Derek Derek - 2 months ago 24
C++ Question

Copy constructor initialization lists

I know that if you leave a member out of an initialization list in a no-arg constructor, the default constructor of that member will be called.

Do copy constructors likewise call the copy constructor of the members, or do they also call the default constructor?

class myClass {
private:
someClass a;
someOtherClass b;
public:
myClass() : a(DEFAULT_A) {} //implied is b()
myClass(const myClass& mc) : a(mc.a) {} //implied is b(mc.b)??? or is it b()?
}

Answer

Explicitly-defined copy constructors do not call copy constructors for the members.

When you enter the body of a constructor, every member of that class will be initialized. That is, once you get to { you are guaranteed that all your members have been initialized.

Unless specified, members are default-initialized in the order they appear in the class. (And if they can't be, the program is ill-formed.) So if you define your own copy constructor, it's now up to you to call any member copy constructors as desired.

Here is a small program you can copy-paste somewhere and mess around with:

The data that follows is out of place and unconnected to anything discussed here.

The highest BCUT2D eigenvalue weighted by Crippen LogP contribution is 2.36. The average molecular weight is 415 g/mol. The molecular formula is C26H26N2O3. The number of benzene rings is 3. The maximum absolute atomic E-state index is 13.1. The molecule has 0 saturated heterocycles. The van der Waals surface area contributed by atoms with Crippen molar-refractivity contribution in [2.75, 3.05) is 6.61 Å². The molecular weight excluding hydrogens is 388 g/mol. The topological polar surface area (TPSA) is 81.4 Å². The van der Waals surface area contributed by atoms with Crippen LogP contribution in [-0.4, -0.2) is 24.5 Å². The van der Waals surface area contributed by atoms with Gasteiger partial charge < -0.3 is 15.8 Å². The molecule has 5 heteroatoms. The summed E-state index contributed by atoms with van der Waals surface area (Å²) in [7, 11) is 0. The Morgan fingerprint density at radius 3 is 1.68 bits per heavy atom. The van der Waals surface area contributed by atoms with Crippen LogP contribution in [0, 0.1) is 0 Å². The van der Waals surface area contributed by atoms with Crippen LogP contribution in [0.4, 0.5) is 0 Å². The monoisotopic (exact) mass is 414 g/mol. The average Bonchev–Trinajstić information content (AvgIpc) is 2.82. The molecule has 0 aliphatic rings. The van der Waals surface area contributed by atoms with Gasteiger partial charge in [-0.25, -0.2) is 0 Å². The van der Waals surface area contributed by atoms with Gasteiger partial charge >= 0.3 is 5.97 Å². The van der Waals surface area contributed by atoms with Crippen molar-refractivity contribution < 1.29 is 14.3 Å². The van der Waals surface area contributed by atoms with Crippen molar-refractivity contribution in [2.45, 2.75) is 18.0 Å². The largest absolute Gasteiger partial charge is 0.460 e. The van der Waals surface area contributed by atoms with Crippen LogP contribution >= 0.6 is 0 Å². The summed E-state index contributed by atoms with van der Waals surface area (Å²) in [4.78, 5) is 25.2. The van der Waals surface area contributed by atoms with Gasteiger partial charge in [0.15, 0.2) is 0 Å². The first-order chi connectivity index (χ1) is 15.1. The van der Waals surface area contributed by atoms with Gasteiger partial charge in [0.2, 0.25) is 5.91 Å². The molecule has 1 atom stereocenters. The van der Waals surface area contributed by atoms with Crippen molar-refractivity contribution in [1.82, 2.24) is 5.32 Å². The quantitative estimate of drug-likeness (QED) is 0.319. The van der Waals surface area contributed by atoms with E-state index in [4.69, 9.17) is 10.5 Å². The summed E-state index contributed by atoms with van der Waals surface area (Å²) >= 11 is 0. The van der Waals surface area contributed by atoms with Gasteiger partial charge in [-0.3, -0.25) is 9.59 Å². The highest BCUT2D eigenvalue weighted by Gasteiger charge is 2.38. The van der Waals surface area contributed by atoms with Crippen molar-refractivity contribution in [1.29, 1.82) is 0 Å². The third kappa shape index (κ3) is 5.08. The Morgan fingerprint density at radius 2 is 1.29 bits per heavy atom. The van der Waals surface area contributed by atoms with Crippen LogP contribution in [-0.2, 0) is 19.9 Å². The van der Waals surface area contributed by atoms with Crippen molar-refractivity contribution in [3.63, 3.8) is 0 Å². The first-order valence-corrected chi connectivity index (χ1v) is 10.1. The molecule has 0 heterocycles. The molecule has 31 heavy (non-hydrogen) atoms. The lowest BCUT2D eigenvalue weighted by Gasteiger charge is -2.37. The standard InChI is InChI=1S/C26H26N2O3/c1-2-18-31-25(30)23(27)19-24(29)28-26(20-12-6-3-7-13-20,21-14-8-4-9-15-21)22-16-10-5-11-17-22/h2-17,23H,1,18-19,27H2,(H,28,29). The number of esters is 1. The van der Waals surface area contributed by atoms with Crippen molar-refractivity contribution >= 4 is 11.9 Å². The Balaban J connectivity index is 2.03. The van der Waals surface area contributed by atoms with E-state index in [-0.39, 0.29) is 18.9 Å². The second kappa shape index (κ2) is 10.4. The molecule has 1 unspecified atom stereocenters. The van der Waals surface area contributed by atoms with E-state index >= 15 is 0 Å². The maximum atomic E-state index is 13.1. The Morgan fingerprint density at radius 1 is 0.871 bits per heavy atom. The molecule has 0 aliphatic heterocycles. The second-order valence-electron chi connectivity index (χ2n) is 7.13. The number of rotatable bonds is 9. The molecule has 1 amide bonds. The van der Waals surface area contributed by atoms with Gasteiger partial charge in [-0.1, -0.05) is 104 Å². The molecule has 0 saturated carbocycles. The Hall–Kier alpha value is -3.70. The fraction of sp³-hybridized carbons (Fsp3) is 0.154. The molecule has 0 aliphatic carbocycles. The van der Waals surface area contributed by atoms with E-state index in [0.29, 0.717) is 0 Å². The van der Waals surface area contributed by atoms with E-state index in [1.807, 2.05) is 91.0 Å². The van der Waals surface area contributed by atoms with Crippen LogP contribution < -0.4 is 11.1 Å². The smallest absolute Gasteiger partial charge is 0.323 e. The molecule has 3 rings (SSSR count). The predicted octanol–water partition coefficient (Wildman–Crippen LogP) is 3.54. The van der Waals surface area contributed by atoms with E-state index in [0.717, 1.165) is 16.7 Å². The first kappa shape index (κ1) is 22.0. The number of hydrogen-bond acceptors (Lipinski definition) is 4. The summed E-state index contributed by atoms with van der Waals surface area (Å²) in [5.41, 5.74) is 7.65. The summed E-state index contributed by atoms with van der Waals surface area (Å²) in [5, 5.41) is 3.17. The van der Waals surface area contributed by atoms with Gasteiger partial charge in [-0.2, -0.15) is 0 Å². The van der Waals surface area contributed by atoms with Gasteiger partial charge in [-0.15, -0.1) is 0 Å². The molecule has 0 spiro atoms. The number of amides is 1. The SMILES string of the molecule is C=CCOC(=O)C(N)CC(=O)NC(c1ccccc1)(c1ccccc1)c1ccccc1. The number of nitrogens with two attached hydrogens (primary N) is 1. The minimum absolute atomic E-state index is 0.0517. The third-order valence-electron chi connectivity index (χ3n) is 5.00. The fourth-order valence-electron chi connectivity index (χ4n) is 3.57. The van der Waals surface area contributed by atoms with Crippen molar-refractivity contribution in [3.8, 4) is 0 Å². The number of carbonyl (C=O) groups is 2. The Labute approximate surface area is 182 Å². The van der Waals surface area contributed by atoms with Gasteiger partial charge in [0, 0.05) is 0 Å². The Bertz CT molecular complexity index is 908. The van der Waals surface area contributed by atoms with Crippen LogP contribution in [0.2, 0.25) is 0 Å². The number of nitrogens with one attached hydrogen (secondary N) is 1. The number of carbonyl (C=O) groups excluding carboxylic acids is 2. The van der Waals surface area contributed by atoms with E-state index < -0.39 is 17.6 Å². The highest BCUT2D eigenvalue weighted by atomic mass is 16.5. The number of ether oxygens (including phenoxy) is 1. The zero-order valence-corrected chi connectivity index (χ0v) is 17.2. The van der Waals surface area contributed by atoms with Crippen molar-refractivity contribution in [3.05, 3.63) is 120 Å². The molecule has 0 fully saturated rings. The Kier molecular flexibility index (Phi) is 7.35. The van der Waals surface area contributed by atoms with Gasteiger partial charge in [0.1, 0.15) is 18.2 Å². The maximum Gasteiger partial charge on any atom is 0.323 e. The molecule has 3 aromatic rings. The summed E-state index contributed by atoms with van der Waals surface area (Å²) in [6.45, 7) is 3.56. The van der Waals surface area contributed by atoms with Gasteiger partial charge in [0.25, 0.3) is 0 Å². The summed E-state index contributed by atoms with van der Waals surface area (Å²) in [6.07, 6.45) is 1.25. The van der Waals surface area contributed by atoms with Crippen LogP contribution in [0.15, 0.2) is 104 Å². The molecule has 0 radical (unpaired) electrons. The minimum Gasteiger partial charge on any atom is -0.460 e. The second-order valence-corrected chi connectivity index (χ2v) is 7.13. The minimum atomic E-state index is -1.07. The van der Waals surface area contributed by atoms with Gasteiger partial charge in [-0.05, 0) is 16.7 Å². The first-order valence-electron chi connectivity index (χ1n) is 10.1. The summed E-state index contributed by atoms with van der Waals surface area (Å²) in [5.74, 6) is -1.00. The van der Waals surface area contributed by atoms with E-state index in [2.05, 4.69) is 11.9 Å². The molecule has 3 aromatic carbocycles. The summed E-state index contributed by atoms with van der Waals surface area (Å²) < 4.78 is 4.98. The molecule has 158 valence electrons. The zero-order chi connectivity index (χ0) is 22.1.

#include <iostream>

class Foo {
public:
    Foo() {
        std::cout << "In Foo::Foo()" << std::endl;
    }

    Foo(const Foo& rhs) {
        std::cout << "In Foo::Foo(const Foo&)" << std::endl;
    }
};

class Bar {
public:
    Bar() {
        std::cout << "In Bar::Bar()" << std::endl;
    }

    Bar(const Bar& rhs) {
        std::cout << "In Bar::Bar(const Bar&)" << std::endl;
    }
};

class Baz {
public:
    Foo foo;
    Bar bar;

    Baz() {
        std::cout << "In Baz::Baz()" << std::endl;
    }

    Baz(const Baz& rhs) {
        std::cout << "In Baz::Baz(const Baz&)" << std::endl;
    }
};

int main() {
    Baz baz1;
    std::cout << "Copying..." << std::endl;
    Baz baz2(baz1);
}

As-is, this prints:

In Foo::Foo()
In Bar::Bar()
In Baz::Baz()
Copying...
In Foo::Foo()
In Bar::Bar()
In Baz::Baz(const Baz&)

Note that it's default-initializing the members of Baz.

By commenting out the explicit copy constructor, like:

/*
Baz(const Baz& rhs) {
    std::cout << "In Baz::Baz(const Baz&)" << std::endl;
}
*/

The output will become this:

In Foo::Foo()
In Bar::Bar()
In Baz::Baz()
Copying...
In Foo::Foo(const Foo&)
In Bar::Bar(const Bar&)

It calls the copy-constructor on both.

And if we reintroduce Baz's copy constructor and explicitly copy a single member:

Baz(const Baz& rhs) :
    foo(rhs.foo)
{
    std::cout << "In Baz::Baz(const Baz&)" << std::endl;
}

We get:

In Foo::Foo()
In Bar::Bar()
In Baz::Baz()
Copying...
In Foo::Foo(const Foo&)
In Bar::Bar()
In Baz::Baz(const Baz&)

As you can see, once you explicitly declare a copy-constructor you are responsible for the copying of all class members; it's your constructor now.

This applies for all constructors, including move constructors.